Joseph Lister developed the principles of antisepsis; the careful avoidance of any possible source of infection during surgery that explains the ritual ‘scrubbing in’ of surgeons today. Walter Reed completes the quartet, and was a pathologist with the US Army Medical Corps. He established that yellow fever was spread by mosquitoes while he was working in Cuba, and this discovery helped to establish principles of modern infection control and prevention.

All four of these men were serious minded, and felt that they were in the vanguard of a new kind of medicine blowing away the superstition and stuffiness of the past. Dying young seems to be as beneficial for a posthumous reputation in medicine as in rock’n’roll or the movies. Of the four, only Lister had a long life, and Dormandy describes his evolution into ‘a slightly petulant enemy of many “new fangled” notions’.

As that little sample indicates, Moments of Truth is a pleasure to read. The writing is fresh and stimulating, judicious but unafraid of bracing judgement. The footnotes are as entertaining, if not more so, than the text itself. Indeed, I found myself with one hand wedged firmly in the back of the book to make sure I didn’t miss a trick. Another attractive feature of the book is a certain warmth and sympathy that is infused into the writing. Some medical histories read like the abstract manipulation of official memoranda and minutes, with the intention of proving some ideological or theoretical point or other – Dormandy’s stories are of living, breathing patients and doctors.

Eels and alcohol – Two letters to Alcohol and Alcoholism (May 2010, May 2014)

OK, for the first time on this blog I will post something I originally posted under my nom du medicine , Seamus Mac Suibhne. Or sort of did, since it is credited to a mysteriously named Seamus Mac Suibhne (Sweeney).

Both letters, appropriately enough, had serendipitous origins. In some compendium of random facts I came across the first, attributed to Culpeper. Later, in J C McKeown’s Cabinet of Roman Curiosities I came across the same advice, attributed to Isidore of Seville. Isidore’s work was itself a compendium of more ancient medical texts, so presumably this advice is even older. I am unaware of any actual clinical trials.

First Letter

Nicholas Culpeper (1616–1654) was an English physician, herbalist, botanist and astrologer. He lived at a time when these fields overlapped to a considerable extent, and unlike many of his contemporaries he took an empirical approach to the healing enterprise, cataloguing medicinal plant and their effects for himself rather than appealing to tradition. Recent commentators have placed Culpeper in the context of a radical democratization of medical knowledge and authority (Woolley, 2004).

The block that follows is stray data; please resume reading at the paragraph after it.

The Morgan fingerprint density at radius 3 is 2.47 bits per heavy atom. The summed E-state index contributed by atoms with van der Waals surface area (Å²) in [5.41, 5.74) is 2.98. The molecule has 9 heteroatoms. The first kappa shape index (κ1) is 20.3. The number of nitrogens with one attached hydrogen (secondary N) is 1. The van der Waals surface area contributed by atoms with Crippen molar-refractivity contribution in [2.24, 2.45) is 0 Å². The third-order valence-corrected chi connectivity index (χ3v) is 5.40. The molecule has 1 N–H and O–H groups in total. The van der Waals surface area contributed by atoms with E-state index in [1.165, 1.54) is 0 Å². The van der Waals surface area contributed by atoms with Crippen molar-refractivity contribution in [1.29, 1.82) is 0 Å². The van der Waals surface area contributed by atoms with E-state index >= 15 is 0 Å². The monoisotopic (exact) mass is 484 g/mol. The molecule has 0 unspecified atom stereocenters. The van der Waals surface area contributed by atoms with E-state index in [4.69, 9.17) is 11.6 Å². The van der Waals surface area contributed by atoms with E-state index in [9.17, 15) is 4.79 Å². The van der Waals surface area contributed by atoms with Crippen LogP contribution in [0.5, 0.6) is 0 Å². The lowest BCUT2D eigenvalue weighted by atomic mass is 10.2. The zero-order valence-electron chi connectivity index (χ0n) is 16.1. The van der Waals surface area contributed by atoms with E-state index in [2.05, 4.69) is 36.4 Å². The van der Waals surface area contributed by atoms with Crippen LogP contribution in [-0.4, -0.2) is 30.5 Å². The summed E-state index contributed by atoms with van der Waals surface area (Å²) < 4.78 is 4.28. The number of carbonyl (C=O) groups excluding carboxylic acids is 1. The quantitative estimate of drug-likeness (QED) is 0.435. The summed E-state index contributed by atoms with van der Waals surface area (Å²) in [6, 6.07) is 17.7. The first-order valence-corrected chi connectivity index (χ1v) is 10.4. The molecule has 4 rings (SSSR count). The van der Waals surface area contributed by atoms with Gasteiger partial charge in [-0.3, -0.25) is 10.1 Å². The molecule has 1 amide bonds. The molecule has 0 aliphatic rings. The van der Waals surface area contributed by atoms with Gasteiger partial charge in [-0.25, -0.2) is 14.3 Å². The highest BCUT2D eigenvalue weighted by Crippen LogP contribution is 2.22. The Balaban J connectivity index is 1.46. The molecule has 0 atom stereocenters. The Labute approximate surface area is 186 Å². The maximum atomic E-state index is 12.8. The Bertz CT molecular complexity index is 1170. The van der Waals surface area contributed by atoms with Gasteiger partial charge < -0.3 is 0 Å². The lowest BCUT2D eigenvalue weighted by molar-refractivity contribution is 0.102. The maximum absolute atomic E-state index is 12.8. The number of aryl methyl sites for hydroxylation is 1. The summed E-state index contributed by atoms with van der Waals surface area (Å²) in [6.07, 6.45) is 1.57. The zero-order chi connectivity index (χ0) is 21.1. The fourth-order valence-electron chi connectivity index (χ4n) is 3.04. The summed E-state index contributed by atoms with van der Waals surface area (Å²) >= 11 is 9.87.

Culpeper’s works have all been immensely influential, being consulted regularly by complementary/alternative practitioners to this day. ‘Culpeper’s Herbal’, the popular name given to his 1653 work ‘The Complete Herbal’, contains the following advice under the section on the medicinal use of living creatures: ‘Eels, being put into wine or beer, and suffered to die in it, he that drinks it will never endure that sort of liquor again’ (Culpeper, 2006 [1653]).

To an early twenty-first (or late twentieth) century medical reader, this is extremely reminiscent of the use of disulfiram as an aversive treatment in problematic alcohol use. Disulfiram has been used in the manufacture of synthetic rubber since the 1800s, and while its range of unpleasant physical reactions to alcohol ingestion in those exposed to it in the process were well known within the rubber industry, it was the mid-1930s before a medical researcher noted the fact (Williams, 1937). The use of disulfiram for aversion treatment of alcohol dependency dates from 1948, when it was serendipitously rediscovered by two Danish researchers who were experimenting with disulfiram as a possible treatment for helminthic parasites (Hald and Jacobsen, 1948; Steffen, 2005). A Danish psychiatrist, Martensen-Larsen, subsequently developed the chemical as a treatment for alcoholism (Martensen-Larsen, 1948).

Naturally occurring substances with analogous action to disulfiram are known—the most prominent being the ink cap mushroom (Broadhurst-Zingrich, 1978), Culpeper’s reference to allowing eels to die in alcoholic beverages and using the resulting concoction to induce aversion to alcohol is suggestive of a similar approach to the aversive pharmacotherapeutic one of disulfiram, one which given his empirical approach Culpeper may have tried himself. Even more suggestively, eel skins have themselves been used to manufacture rubber-like materials. Given the serendipitous route by which disulfiram entered the pharmacopeia of alcohol addiction treatment, it is important that contemporary researchers maintain an alert mind attuned to possible therapeutic strategies of the past.
↵Broadhurst-Zingrich L. Ink caps and alcohol. BMJ 1978;6111:511.
↵Culpeper N. The Complete Herbal. Carlisle: Applewood Books; 2006 [1653].
↵Hald J, Jacobsen E. A drug sensitizing the organism to ethyl alcohol. Lancet 1948;2:1001-4.Medline
↵Martensen-Larsen O. Treatment of alcoholism with a sensitizing drug. Lancet 1948;2:1004.Medline
↵Jenkins R, Jessen H, Steffen VSteffen V; Jenkins R, Jessen H, Steffen V, editors. Managing uncertainty: ethnographic studies of illness, risk and the struggle for control. Challenging Control: Antabuse Medication in Denmark Copenhagen: Museum Tusculanum Press; 2005:173-196.